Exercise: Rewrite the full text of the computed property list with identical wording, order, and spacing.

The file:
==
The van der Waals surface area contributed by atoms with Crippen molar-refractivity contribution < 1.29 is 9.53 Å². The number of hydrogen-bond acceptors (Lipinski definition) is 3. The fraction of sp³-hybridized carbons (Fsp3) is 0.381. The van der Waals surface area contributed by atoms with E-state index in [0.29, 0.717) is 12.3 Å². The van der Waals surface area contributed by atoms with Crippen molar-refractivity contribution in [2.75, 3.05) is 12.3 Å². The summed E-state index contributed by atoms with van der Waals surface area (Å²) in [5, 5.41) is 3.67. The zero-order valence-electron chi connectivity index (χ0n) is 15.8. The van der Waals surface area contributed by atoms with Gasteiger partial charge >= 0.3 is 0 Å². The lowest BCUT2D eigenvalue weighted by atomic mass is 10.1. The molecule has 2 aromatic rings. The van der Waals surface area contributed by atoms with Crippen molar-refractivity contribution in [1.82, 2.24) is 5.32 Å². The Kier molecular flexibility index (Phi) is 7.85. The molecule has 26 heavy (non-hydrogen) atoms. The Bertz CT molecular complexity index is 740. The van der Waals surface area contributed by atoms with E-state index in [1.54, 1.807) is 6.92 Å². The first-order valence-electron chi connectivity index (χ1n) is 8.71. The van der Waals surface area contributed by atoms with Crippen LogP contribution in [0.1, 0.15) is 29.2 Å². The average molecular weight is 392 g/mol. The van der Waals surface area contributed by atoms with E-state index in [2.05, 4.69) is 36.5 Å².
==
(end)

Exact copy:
The van der Waals surface area contributed by atoms with Crippen molar-refractivity contribution < 1.29 is 9.53 Å². The number of hydrogen-bond acceptors (Lipinski definition) is 3. The fraction of sp³-hybridized carbons (Fsp3) is 0.381. The van der Waals surface area contributed by atoms with E-state index in [0.29, 0.717) is 12.3 Å². The van der Waals surface area contributed by atoms with Crippen molar-refractivity contribution in [2.75, 3.05) is 12.3 Å². The summed E-state index contributed by atoms with van der Waals surface area (Å²) in [5, 5.41) is 3.67. The zero-order valence-electron chi connectivity index (χ0n) is 15.8. The van der Waals surface area contributed by atoms with Gasteiger partial charge >= 0.3 is 0 Å². The lowest BCUT2D eigenvalue weighted by atomic mass is 10.1. The molecule has 2 aromatic rings. The van der Waals surface area contributed by atoms with Crippen molar-refractivity contribution in [1.82, 2.24) is 5.32 Å². The Kier molecular flexibility index (Phi) is 7.85. The molecule has 26 heavy (non-hydrogen) atoms. The Bertz CT molecular complexity index is 740. The van der Waals surface area contributed by atoms with E-state index in [1.54, 1.807) is 6.92 Å². The first-order valence-electron chi connectivity index (χ1n) is 8.71. The van der Waals surface area contributed by atoms with Crippen LogP contribution in [0.1, 0.15) is 29.2 Å². The average molecular weight is 392 g/mol. The van der Waals surface area contributed by atoms with E-state index in [2.05, 4.69) is 36.5 Å².